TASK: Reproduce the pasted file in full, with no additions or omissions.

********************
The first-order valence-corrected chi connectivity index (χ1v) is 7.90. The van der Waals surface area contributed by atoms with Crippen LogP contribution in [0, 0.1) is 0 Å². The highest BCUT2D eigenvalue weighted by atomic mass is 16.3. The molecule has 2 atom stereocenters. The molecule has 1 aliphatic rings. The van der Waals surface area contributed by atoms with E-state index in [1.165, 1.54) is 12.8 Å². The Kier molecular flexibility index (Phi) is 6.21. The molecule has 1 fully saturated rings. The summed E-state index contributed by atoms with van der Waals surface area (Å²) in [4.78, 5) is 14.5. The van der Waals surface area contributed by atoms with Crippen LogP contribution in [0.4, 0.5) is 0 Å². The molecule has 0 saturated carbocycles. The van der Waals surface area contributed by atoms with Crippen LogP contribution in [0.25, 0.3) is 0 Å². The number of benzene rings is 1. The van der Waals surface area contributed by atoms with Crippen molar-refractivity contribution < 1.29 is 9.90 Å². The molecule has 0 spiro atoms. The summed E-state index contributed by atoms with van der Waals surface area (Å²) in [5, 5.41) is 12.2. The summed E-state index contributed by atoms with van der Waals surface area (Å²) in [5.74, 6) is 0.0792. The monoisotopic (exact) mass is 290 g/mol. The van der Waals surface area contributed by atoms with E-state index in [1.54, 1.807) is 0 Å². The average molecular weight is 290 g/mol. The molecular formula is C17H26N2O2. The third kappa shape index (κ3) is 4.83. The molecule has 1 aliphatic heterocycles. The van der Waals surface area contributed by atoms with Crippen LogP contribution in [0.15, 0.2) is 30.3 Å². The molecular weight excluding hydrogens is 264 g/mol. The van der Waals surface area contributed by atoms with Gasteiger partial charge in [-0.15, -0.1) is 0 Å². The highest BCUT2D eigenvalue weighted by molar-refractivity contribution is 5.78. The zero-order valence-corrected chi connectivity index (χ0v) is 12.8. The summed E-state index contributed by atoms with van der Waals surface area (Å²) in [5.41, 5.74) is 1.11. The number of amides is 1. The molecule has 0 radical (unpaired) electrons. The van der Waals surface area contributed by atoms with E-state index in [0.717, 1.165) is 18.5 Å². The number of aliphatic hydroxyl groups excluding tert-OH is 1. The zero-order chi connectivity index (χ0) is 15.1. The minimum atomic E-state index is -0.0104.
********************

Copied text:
The first-order valence-corrected chi connectivity index (χ1v) is 7.90. The van der Waals surface area contributed by atoms with Crippen LogP contribution in [0, 0.1) is 0 Å². The highest BCUT2D eigenvalue weighted by atomic mass is 16.3. The molecule has 2 atom stereocenters. The molecule has 1 aliphatic rings. The van der Waals surface area contributed by atoms with E-state index in [1.165, 1.54) is 12.8 Å². The Kier molecular flexibility index (Phi) is 6.21. The molecule has 1 fully saturated rings. The summed E-state index contributed by atoms with van der Waals surface area (Å²) in [4.78, 5) is 14.5. The van der Waals surface area contributed by atoms with Crippen LogP contribution in [0.4, 0.5) is 0 Å². The molecule has 0 saturated carbocycles. The van der Waals surface area contributed by atoms with Crippen LogP contribution in [0.25, 0.3) is 0 Å². The number of benzene rings is 1. The van der Waals surface area contributed by atoms with Crippen molar-refractivity contribution < 1.29 is 9.90 Å². The molecule has 0 spiro atoms. The summed E-state index contributed by atoms with van der Waals surface area (Å²) in [5, 5.41) is 12.2. The summed E-state index contributed by atoms with van der Waals surface area (Å²) in [5.74, 6) is 0.0792. The monoisotopic (exact) mass is 290 g/mol. The van der Waals surface area contributed by atoms with E-state index in [1.54, 1.807) is 0 Å². The average molecular weight is 290 g/mol. The molecular formula is C17H26N2O2. The third kappa shape index (κ3) is 4.83. The molecule has 1 aliphatic heterocycles. The van der Waals surface area contributed by atoms with Crippen LogP contribution in [0.15, 0.2) is 30.3 Å². The molecular weight excluding hydrogens is 264 g/mol. The van der Waals surface area contributed by atoms with Gasteiger partial charge in [-0.15, -0.1) is 0 Å². The highest BCUT2D eigenvalue weighted by molar-refractivity contribution is 5.78. The zero-order valence-corrected chi connectivity index (χ0v) is 12.8. The summed E-state index contributed by atoms with van der Waals surface area (Å²) in [5.41, 5.74) is 1.11. The number of amides is 1. The molecule has 0 radical (unpaired) electrons. The van der Waals surface area contributed by atoms with E-state index in [0.717, 1.165) is 18.5 Å². The number of aliphatic hydroxyl groups excluding tert-OH is 1. The zero-order chi connectivity index (χ0) is 15.1. The minimum atomic E-state index is -0.0104.